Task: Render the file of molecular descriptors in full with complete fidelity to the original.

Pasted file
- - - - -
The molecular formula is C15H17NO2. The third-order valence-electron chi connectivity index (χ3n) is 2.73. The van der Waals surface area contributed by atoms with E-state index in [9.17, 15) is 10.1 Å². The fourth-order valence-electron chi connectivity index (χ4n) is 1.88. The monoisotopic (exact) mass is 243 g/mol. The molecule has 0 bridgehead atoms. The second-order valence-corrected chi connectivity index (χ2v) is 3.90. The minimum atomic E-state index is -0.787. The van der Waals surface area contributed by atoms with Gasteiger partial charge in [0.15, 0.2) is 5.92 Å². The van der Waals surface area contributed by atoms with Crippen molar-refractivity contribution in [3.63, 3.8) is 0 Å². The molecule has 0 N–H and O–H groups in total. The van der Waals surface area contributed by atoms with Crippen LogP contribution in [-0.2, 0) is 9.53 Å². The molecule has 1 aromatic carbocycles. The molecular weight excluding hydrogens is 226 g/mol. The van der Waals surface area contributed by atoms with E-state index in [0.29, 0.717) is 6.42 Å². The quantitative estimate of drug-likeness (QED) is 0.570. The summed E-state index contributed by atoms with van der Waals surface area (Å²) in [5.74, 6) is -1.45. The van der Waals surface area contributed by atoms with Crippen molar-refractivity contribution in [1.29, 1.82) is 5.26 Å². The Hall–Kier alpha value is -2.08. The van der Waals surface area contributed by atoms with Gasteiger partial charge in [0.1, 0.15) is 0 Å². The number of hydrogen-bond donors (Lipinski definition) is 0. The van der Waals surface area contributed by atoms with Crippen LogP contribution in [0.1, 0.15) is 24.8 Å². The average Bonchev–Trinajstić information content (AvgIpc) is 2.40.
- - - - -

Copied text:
The molecular formula is C15H17NO2. The third-order valence-electron chi connectivity index (χ3n) is 2.73. The van der Waals surface area contributed by atoms with E-state index in [9.17, 15) is 10.1 Å². The fourth-order valence-electron chi connectivity index (χ4n) is 1.88. The monoisotopic (exact) mass is 243 g/mol. The molecule has 0 bridgehead atoms. The second-order valence-corrected chi connectivity index (χ2v) is 3.90. The minimum atomic E-state index is -0.787. The van der Waals surface area contributed by atoms with Gasteiger partial charge in [0.15, 0.2) is 5.92 Å². The van der Waals surface area contributed by atoms with Crippen molar-refractivity contribution in [3.63, 3.8) is 0 Å². The molecule has 0 N–H and O–H groups in total. The van der Waals surface area contributed by atoms with Crippen LogP contribution in [-0.2, 0) is 9.53 Å². The molecule has 1 aromatic carbocycles. The molecular weight excluding hydrogens is 226 g/mol. The van der Waals surface area contributed by atoms with E-state index in [0.29, 0.717) is 6.42 Å². The quantitative estimate of drug-likeness (QED) is 0.570. The summed E-state index contributed by atoms with van der Waals surface area (Å²) in [5.74, 6) is -1.45. The van der Waals surface area contributed by atoms with Crippen molar-refractivity contribution in [1.29, 1.82) is 5.26 Å². The Hall–Kier alpha value is -2.08. The van der Waals surface area contributed by atoms with Gasteiger partial charge in [0.1, 0.15) is 0 Å². The number of hydrogen-bond donors (Lipinski definition) is 0. The van der Waals surface area contributed by atoms with Crippen LogP contribution in [0.1, 0.15) is 24.8 Å². The average Bonchev–Trinajstić information content (AvgIpc) is 2.40.